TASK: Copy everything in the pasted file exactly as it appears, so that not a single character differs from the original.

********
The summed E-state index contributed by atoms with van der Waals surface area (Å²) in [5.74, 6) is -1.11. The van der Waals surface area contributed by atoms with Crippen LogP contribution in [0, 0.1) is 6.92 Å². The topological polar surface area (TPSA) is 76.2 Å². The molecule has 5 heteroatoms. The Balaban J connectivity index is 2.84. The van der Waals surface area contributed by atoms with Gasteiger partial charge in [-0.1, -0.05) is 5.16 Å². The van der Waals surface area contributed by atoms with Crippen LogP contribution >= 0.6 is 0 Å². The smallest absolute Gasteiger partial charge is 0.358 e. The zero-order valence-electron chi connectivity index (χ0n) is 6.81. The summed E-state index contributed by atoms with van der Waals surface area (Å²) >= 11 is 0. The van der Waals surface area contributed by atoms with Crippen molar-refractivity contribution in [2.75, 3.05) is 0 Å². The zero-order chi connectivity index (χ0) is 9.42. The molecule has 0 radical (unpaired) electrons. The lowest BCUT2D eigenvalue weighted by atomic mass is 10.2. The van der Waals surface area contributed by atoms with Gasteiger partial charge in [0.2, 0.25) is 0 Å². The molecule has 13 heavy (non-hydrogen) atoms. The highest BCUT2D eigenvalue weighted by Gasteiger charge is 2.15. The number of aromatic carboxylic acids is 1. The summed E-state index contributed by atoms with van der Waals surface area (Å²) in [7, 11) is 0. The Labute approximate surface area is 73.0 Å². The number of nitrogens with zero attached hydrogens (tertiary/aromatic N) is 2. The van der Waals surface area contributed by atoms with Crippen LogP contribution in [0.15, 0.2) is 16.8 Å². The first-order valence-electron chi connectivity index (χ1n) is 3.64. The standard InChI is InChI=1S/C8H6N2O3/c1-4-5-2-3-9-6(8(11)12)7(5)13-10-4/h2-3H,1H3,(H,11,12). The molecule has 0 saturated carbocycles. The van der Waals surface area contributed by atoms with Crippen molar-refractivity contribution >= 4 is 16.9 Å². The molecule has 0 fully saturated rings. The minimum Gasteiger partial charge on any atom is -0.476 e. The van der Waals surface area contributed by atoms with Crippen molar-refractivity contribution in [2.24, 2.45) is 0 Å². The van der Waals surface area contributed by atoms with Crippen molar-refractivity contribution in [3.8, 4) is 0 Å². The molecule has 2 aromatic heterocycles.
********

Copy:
The summed E-state index contributed by atoms with van der Waals surface area (Å²) in [5.74, 6) is -1.11. The van der Waals surface area contributed by atoms with Crippen LogP contribution in [0, 0.1) is 6.92 Å². The topological polar surface area (TPSA) is 76.2 Å². The molecule has 5 heteroatoms. The Balaban J connectivity index is 2.84. The van der Waals surface area contributed by atoms with Gasteiger partial charge in [-0.1, -0.05) is 5.16 Å². The van der Waals surface area contributed by atoms with Crippen LogP contribution >= 0.6 is 0 Å². The smallest absolute Gasteiger partial charge is 0.358 e. The zero-order valence-electron chi connectivity index (χ0n) is 6.81. The summed E-state index contributed by atoms with van der Waals surface area (Å²) >= 11 is 0. The van der Waals surface area contributed by atoms with Crippen molar-refractivity contribution in [2.75, 3.05) is 0 Å². The zero-order chi connectivity index (χ0) is 9.42. The molecule has 0 radical (unpaired) electrons. The lowest BCUT2D eigenvalue weighted by atomic mass is 10.2. The van der Waals surface area contributed by atoms with Gasteiger partial charge in [0.2, 0.25) is 0 Å². The molecule has 13 heavy (non-hydrogen) atoms. The highest BCUT2D eigenvalue weighted by Gasteiger charge is 2.15. The number of aromatic carboxylic acids is 1. The summed E-state index contributed by atoms with van der Waals surface area (Å²) in [7, 11) is 0. The Labute approximate surface area is 73.0 Å². The number of nitrogens with zero attached hydrogens (tertiary/aromatic N) is 2. The van der Waals surface area contributed by atoms with Crippen LogP contribution in [0.15, 0.2) is 16.8 Å². The first-order valence-electron chi connectivity index (χ1n) is 3.64. The standard InChI is InChI=1S/C8H6N2O3/c1-4-5-2-3-9-6(8(11)12)7(5)13-10-4/h2-3H,1H3,(H,11,12). The molecule has 0 saturated carbocycles. The van der Waals surface area contributed by atoms with Crippen molar-refractivity contribution >= 4 is 16.9 Å². The molecule has 0 fully saturated rings. The minimum Gasteiger partial charge on any atom is -0.476 e. The van der Waals surface area contributed by atoms with Crippen molar-refractivity contribution in [2.24, 2.45) is 0 Å². The van der Waals surface area contributed by atoms with Crippen molar-refractivity contribution in [3.8, 4) is 0 Å². The molecule has 2 aromatic heterocycles.